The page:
Economy

Nissan and MMC 'confirm' Ghosn financial misconduct

Nissan and MMC 'confirm' Ghosn financial misconduct

Nissan and Mitsubishi said Carlos Ghosn received "improper payments" totalling 7.8m euros ($8.9m) from a joint venture between the carmakers.

A joint investigation found that Ghosn, ousted as chairman from both automakers, was compensated by the Netherlands-based JV without any discussion with two other board members, Nissan CEO Hiroto Saikawa and Mitsubishi CEO Osamu Masuko.

Nissan holds a controlling stake in Mitsubishi Motors.

Renault said in a statement its governing bodies were now "actively working to find the best solution for the future governance of the group, with a view to preserving the company's interests and strengthening the Renault Nissan Alliance". The board was spurred into action by Mr Ghosn's failure this week to win bail, which points to a lengthy incarceration and would prevent him from carrying out his roles at Renault, they said.

In November, Japanese auto maker Nissan, a Renault alliance partner, announced that Ghosn was arrested in Tokyo after an internal inquiry revealed his involvement in financial wrongdoings.

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Reuters last month reported that payments for some of Ghosn's residences were portioned out and processed through a Nissan unit in the Netherlands called Zi-A Capital BV and its subsidiaries, which initially had been set up to invest in technology start-ups.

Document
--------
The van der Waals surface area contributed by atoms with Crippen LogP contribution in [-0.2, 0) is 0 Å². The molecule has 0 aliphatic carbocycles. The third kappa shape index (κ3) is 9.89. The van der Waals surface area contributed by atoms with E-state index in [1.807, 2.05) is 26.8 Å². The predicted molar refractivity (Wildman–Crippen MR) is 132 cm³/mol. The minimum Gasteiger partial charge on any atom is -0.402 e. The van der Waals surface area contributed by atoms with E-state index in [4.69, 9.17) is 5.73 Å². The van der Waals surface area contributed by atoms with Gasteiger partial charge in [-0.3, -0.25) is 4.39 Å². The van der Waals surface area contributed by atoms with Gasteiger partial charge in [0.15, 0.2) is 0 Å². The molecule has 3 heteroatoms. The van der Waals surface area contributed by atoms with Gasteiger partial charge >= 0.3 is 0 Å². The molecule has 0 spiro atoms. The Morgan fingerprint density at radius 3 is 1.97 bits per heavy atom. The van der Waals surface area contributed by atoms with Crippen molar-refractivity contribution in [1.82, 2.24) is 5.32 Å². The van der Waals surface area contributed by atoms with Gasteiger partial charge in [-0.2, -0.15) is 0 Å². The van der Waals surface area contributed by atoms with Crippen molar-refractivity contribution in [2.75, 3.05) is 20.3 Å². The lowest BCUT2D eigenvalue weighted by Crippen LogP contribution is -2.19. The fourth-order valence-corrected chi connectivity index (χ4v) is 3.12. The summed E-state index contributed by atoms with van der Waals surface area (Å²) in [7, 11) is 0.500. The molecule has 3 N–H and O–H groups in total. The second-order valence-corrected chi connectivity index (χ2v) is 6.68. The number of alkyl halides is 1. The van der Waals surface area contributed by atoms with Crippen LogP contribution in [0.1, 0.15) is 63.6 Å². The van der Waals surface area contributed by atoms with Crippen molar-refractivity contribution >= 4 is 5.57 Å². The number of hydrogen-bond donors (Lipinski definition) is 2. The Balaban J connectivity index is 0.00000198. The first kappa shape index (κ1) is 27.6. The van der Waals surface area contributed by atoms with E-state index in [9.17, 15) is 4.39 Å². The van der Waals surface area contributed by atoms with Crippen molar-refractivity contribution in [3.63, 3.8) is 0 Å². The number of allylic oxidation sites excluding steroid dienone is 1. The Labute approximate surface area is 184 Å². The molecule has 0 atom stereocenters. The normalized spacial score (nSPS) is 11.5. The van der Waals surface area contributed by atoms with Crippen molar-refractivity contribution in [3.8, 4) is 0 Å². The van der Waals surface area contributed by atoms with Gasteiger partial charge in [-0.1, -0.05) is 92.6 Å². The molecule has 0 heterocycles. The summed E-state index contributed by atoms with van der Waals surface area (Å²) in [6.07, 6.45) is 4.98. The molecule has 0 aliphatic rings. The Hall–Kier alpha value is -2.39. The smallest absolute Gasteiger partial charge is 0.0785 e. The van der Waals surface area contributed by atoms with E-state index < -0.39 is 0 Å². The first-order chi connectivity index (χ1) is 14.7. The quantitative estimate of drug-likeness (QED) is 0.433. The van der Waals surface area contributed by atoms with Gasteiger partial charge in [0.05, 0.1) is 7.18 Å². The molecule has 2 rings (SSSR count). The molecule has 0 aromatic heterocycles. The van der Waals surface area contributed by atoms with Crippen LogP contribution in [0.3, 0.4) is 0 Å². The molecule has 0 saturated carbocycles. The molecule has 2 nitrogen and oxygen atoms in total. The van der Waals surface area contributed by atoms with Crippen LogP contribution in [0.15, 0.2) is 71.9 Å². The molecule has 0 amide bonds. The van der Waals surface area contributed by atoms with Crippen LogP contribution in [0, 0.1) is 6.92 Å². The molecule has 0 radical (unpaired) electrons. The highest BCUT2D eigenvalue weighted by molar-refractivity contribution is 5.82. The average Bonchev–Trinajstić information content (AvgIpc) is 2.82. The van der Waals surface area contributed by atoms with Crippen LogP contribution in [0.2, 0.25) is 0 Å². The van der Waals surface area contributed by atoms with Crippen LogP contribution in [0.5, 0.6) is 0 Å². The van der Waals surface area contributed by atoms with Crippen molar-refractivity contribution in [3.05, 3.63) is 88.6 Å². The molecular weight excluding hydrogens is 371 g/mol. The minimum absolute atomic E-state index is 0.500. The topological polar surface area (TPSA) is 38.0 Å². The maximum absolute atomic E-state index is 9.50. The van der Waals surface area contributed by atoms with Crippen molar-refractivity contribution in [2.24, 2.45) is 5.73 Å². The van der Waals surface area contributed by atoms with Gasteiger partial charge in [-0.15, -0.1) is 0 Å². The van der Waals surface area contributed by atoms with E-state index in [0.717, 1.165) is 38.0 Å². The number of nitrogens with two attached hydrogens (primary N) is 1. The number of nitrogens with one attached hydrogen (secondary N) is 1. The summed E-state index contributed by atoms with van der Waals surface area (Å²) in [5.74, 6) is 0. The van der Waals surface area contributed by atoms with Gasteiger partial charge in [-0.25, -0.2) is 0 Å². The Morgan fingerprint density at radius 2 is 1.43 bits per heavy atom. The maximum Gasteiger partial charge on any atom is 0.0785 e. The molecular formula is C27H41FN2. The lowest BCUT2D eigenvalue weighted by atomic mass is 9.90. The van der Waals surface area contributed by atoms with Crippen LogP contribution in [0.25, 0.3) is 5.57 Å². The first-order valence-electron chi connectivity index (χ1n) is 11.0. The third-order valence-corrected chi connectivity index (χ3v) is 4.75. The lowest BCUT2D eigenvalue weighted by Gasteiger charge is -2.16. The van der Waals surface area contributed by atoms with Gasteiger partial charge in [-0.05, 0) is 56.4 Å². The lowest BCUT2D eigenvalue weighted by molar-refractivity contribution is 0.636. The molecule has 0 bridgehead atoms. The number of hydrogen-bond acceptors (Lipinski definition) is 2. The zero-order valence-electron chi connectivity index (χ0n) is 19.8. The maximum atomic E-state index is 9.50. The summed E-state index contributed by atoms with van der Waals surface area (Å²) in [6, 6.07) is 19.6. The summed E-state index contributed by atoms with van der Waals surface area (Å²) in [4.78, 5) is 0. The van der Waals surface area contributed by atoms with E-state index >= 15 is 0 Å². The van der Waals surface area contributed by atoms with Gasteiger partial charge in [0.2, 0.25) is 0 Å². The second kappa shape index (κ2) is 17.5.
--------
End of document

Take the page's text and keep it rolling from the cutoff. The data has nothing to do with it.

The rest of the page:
The French government, Renault's biggest shareholder, has recently asked the automaker to choose a successor to Ghosn, who has been detained in Japan for almost two months, at the board meeting.

The 64-year-old business leader, indicted on charges of misreporting his corporate salary and using the company's money for his own purposes, saw his request for release on bail rejected by Tokyo court on Tuesday.

Ghosn has been charged with violating the financial instruments law by understating his remuneration in Nissan's securities reports as well as for aggravated breach of trust over the transfer of derivative losses from his private asset management company to Nissan's books. While the unexpected turn of events has created a climate of suspicion between the companies, Renault's new focus on a post-Ghosn reality may help relieve some of the tension.